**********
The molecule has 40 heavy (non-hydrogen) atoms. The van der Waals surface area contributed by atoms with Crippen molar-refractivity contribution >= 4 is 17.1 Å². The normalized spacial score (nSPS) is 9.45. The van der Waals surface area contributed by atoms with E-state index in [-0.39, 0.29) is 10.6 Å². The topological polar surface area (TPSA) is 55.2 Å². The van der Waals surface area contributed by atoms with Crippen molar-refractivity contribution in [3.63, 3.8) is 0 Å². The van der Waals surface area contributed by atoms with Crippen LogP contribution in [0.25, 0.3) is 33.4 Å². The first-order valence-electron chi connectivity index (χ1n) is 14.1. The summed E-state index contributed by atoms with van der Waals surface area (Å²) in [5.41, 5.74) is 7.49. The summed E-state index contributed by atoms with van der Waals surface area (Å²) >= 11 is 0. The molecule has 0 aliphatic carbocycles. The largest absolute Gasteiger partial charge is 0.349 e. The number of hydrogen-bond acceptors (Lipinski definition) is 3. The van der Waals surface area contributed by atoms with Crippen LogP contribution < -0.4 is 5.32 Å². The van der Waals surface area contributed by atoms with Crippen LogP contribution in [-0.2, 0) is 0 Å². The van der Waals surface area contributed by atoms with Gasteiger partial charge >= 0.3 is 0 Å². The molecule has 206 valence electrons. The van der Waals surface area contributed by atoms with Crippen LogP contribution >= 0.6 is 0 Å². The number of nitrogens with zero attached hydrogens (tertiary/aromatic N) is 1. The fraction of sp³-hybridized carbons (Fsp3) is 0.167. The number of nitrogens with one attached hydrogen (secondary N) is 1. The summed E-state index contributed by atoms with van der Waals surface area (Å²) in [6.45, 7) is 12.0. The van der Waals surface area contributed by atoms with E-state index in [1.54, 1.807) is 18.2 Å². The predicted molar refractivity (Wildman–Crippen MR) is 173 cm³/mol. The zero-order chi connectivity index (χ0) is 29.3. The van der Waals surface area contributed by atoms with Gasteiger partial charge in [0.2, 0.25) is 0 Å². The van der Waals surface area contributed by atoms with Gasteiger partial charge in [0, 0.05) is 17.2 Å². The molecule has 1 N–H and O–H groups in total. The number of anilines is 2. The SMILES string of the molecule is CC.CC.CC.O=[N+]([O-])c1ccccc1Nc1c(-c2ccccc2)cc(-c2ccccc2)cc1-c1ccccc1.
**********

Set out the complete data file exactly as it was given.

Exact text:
The molecule has 40 heavy (non-hydrogen) atoms. The van der Waals surface area contributed by atoms with Crippen molar-refractivity contribution >= 4 is 17.1 Å². The normalized spacial score (nSPS) is 9.45. The van der Waals surface area contributed by atoms with E-state index in [-0.39, 0.29) is 10.6 Å². The topological polar surface area (TPSA) is 55.2 Å². The van der Waals surface area contributed by atoms with Crippen molar-refractivity contribution in [3.63, 3.8) is 0 Å². The van der Waals surface area contributed by atoms with Crippen LogP contribution in [0.25, 0.3) is 33.4 Å². The first-order valence-electron chi connectivity index (χ1n) is 14.1. The summed E-state index contributed by atoms with van der Waals surface area (Å²) in [5.41, 5.74) is 7.49. The summed E-state index contributed by atoms with van der Waals surface area (Å²) >= 11 is 0. The molecule has 0 aliphatic carbocycles. The largest absolute Gasteiger partial charge is 0.349 e. The number of hydrogen-bond acceptors (Lipinski definition) is 3. The van der Waals surface area contributed by atoms with Crippen LogP contribution < -0.4 is 5.32 Å². The van der Waals surface area contributed by atoms with Crippen LogP contribution in [-0.2, 0) is 0 Å². The van der Waals surface area contributed by atoms with Gasteiger partial charge >= 0.3 is 0 Å². The molecule has 206 valence electrons. The van der Waals surface area contributed by atoms with Crippen LogP contribution >= 0.6 is 0 Å². The number of nitrogens with zero attached hydrogens (tertiary/aromatic N) is 1. The fraction of sp³-hybridized carbons (Fsp3) is 0.167. The number of nitrogens with one attached hydrogen (secondary N) is 1. The summed E-state index contributed by atoms with van der Waals surface area (Å²) in [6.45, 7) is 12.0. The van der Waals surface area contributed by atoms with E-state index in [1.54, 1.807) is 18.2 Å². The predicted molar refractivity (Wildman–Crippen MR) is 173 cm³/mol. The zero-order chi connectivity index (χ0) is 29.3. The van der Waals surface area contributed by atoms with Gasteiger partial charge in [0.2, 0.25) is 0 Å². The van der Waals surface area contributed by atoms with Gasteiger partial charge in [0, 0.05) is 17.2 Å². The molecule has 1 N–H and O–H groups in total. The number of anilines is 2. The SMILES string of the molecule is CC.CC.CC.O=[N+]([O-])c1ccccc1Nc1c(-c2ccccc2)cc(-c2ccccc2)cc1-c1ccccc1.